We have seen a clear shift that has taken NBC’s studio emphasis from unique insight to a focus on entertainment.
Steve Bower’s regular appearances on Monday’s gave an insight not otherwise present on NBC’s Premier League programming. Prior to this, Bower had regularly hosted NBC’s studio, and served as a second lead commentator.
Gary Lineker’s departure from NBC has left the network without a regular pitchside studio for big matches as well the latest from Goalhanger films that featured several documentaries hosted or produced by Lineker about non ”big six” clubs.
Semi-regular features with Mark Clattenburg on officiating were also very useful and informative for viewers. Those are now virtually non-existent on the network.
Less original reporting
It was out of NBC’s control, but Neil Ashton’s decision to leave journalism and become a public relations professional in January 2020 left a huge void in NBC’s presentation. Rather than replace Ashton, NBC has, like in the case of Bower and Clattenburg, filled the void with more “big six” studio talk and fluffy entertainment driven features.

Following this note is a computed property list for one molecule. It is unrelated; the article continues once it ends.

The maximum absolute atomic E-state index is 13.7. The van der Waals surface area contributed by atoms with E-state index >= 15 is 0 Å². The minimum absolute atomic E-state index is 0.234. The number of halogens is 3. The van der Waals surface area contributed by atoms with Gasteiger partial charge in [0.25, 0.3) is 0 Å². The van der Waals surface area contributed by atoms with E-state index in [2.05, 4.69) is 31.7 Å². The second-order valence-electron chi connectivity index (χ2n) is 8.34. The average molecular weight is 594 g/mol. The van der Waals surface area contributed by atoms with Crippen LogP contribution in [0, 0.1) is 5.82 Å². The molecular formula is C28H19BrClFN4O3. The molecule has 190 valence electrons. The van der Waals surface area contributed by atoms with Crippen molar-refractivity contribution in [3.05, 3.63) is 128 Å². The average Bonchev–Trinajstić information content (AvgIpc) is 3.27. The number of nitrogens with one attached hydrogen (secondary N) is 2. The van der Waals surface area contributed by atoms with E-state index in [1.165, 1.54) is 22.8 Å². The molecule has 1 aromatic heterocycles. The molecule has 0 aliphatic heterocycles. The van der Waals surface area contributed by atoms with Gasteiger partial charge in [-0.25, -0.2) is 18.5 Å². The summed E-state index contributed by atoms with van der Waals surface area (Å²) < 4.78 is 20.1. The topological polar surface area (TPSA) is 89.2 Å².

To have a complete studio production to wrap-around matches, you need someone who breaks the news or can speculate in an educated fashion about potential news.
The lack of original reporting or analysis of news stories is a huge miss for NBC. Furthermore, replacing Ashton’s insight with occasional commentary from NBC’s sister network Sky Sports News is arguably less useful than doing nothing.